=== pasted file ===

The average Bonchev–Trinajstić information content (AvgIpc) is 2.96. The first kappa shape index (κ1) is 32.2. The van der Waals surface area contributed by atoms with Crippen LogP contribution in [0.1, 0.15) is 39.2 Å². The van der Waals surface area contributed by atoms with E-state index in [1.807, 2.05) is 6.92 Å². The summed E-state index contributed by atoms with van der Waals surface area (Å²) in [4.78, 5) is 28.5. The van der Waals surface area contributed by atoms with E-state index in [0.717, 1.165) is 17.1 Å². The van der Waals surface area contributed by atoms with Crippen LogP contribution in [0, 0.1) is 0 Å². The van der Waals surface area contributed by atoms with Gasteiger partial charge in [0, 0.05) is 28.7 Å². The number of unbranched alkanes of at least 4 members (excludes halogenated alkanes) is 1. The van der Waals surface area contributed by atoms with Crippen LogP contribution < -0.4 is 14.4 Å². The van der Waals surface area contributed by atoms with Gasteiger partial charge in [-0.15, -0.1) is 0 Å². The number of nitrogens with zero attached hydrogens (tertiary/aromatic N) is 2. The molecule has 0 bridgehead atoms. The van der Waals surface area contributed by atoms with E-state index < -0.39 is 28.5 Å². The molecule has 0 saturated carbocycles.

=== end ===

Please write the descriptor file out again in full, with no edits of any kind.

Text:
The average Bonchev–Trinajstić information content (AvgIpc) is 2.96. The first kappa shape index (κ1) is 32.2. The van der Waals surface area contributed by atoms with Crippen LogP contribution in [0.1, 0.15) is 39.2 Å². The van der Waals surface area contributed by atoms with E-state index in [1.807, 2.05) is 6.92 Å². The summed E-state index contributed by atoms with van der Waals surface area (Å²) in [4.78, 5) is 28.5. The van der Waals surface area contributed by atoms with E-state index in [0.717, 1.165) is 17.1 Å². The van der Waals surface area contributed by atoms with Crippen LogP contribution in [0, 0.1) is 0 Å². The van der Waals surface area contributed by atoms with Gasteiger partial charge in [0, 0.05) is 28.7 Å². The number of unbranched alkanes of at least 4 members (excludes halogenated alkanes) is 1. The van der Waals surface area contributed by atoms with Crippen LogP contribution < -0.4 is 14.4 Å². The van der Waals surface area contributed by atoms with Gasteiger partial charge in [-0.15, -0.1) is 0 Å². The number of nitrogens with zero attached hydrogens (tertiary/aromatic N) is 2. The molecule has 0 bridgehead atoms. The van der Waals surface area contributed by atoms with E-state index < -0.39 is 28.5 Å². The molecule has 0 saturated carbocycles.